Training for an Olympic Games and balancing school commitments takes a great deal of dedication.
In the latest of our My Sporting Life series, Brodie, an aspiring cross-country skier who is a member of the sportscotland Young people's sport panel, tells us what it's like to balance high-performance sporting aspirations and school commitments.
From tries to trying out
I became involved at quite an early age. It was my dad who introduced me to rugby when I was really young and I enjoyed playing that for a few years. But when I started to gain quite a lot of injuries from tackles I questioned whether rugby was for me. I decided to try out a few more sports where there wasn’t as much physical impact.
When I was seven a unique opportunity arose. A local ski centre had organised a “come and try” day where people in the local community were invited to try out a lot of different sports and it was here where I first tried out cross-country skiing.
It stood out from the other sports for me because I thought it was different and quirky. I gave it a shot, I loved it, and I haven’t looked back since.
A balancing act
Training takes up a lot of my time. At junior level, my training programme is between 10-15 hours a week but looking ahead to senior elite level, in the build-up to a Winter Olympic year, it's likely to increase to nearly 30 hours a week!
Cross-country training is year round except for four weeks in May where I get some time off at the end of the ski season before training starts again in June.
It’s safe to assume there is no such thing as a quiet week when you are in full training mode and have school exams to think of. Every week, my coach sets out a number of programmes for us which can include a 30-minute session in the gym working on core strength, or perhaps they might choose to give us a three-hour roller ski session where we may cover around 50km on tarmac.
So while I spend a number of hours a week training, I also have to get school work done, and it’s especially hard right now as I’m in my final year and have exams looming.
Luckily, my school have been really supportive of my sporting activity and encouraged me as much as possible.
Where possible, they have allowed me to attend competitions throughout Europe and have helped me structure my studies around training.
A lot of pain and much more gain
I have had to put a lot of work into sport and sometimes it can be really challenging when I have so many other commitments to think of, like social activities and school exams.
Although the journey has been incredibly enjoyable, it has also been quite long. Looking back to my early days of cross-country skiing, I remember struggling to keep up and stay balanced.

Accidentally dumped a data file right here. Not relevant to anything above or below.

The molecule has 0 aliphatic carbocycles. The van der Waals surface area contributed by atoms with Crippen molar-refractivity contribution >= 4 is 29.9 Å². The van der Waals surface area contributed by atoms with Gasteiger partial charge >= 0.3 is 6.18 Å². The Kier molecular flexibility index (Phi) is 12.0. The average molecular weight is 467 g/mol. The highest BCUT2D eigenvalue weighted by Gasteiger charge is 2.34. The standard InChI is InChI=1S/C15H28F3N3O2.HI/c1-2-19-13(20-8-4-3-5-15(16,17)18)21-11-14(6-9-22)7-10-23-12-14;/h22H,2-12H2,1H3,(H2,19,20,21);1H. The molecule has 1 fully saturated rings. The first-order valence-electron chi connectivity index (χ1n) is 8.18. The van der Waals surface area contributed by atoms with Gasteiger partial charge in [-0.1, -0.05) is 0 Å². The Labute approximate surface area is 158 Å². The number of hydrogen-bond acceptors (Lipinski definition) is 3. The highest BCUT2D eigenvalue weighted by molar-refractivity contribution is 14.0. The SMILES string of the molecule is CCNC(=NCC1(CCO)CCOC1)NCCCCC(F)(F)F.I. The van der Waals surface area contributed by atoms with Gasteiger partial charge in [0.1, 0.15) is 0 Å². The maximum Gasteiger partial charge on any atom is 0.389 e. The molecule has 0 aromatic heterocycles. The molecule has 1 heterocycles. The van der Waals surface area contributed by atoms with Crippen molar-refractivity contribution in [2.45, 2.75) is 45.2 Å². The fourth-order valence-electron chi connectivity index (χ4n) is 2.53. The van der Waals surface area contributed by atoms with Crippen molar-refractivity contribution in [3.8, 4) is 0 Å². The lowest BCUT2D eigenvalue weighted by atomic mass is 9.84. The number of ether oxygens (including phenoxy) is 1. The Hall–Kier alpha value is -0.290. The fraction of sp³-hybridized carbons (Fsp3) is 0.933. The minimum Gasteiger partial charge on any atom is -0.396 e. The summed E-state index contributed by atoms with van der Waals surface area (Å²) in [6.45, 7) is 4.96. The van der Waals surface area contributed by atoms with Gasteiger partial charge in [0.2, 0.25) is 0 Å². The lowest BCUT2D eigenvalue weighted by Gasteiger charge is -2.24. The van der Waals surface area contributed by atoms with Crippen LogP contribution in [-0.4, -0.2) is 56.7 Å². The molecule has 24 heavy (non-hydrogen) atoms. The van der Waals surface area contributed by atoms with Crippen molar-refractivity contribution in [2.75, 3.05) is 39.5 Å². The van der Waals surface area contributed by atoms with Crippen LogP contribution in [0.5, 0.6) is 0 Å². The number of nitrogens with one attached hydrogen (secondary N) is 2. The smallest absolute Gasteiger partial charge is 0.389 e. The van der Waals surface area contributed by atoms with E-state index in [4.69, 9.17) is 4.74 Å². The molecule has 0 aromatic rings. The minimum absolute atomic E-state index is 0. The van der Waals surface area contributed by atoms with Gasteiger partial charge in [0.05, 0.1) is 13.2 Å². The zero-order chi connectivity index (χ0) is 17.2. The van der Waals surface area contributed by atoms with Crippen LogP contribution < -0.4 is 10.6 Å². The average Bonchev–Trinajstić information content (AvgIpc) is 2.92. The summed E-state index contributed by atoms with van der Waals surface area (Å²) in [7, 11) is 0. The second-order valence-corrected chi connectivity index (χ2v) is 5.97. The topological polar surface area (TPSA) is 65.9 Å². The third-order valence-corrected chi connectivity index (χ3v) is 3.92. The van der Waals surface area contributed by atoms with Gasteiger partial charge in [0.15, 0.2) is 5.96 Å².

I remember being intimidated by the older members of the group who had trained for several years and were so much better than me. But sport has allowed me to see that, if I take things one step at a time, I will eventually get faster and better . . . and soon I started competing against all ages in the UK.
As well as the obvious physical and health benefits, being involved in sport has benefited me in many ways. A key skill I have been looking to improve was to be more confident in public speaking. Until very recently, I had no experience of public speaking. However, through being involved in volunteering in sport through the Young people’s sport panel, I was given a fantastic opportunity to present in front of Active Schools coordinators from across Scotland.
Standing in front of around 100 adults was incredibly daunting, especially with my lack of experience.
However, I chose to prepare for it the same way I would for a race. I managed to control my nerves and I was able to deliver a good presentation. I now know I can do this, and I am thankful for the experience. With a little practice, just like sport, I know I can get better and improve – that’s if I ever do it again!
What the future holds
Looking towards the future I am hopeful that the best is yet to come. I have already been lucky enough to travel to some amazing ski camps and race in some fantastic locations throughout Europe. Just recently, I achieved the qualification standard to be selected for Team GB for the European Youth Olympics in Turkey and I am so excited!
I’m really hopeful this will lead to more opportunities and further advancements within the British Nordic team. It’s my first step on the Olympic ladder and it’s the start of a really exciting journey for me.
A note to the young people of Scotland
For anyone who may be a little nervous about starting sports or feel it’s not for them, I would say you need to give it a go. I wasn’t as interested in the more popular sports, or the sports I do at school. Instead I found a sport that I felt would work for me, and I have grown so much as a person because of it.
Participating in sport is an option, but through my volunteering experience as part of the sport panel, I have had the opportunity to improve on skills that I know I will need in later life.
We are lucky that Scotland has such great indoor and outdoor facilities that enable you to be part of just about any sport. You can be sure there is something out there for everyone. So my advice is to give one sport a try and it it’s not for you, try another one.
Find out more
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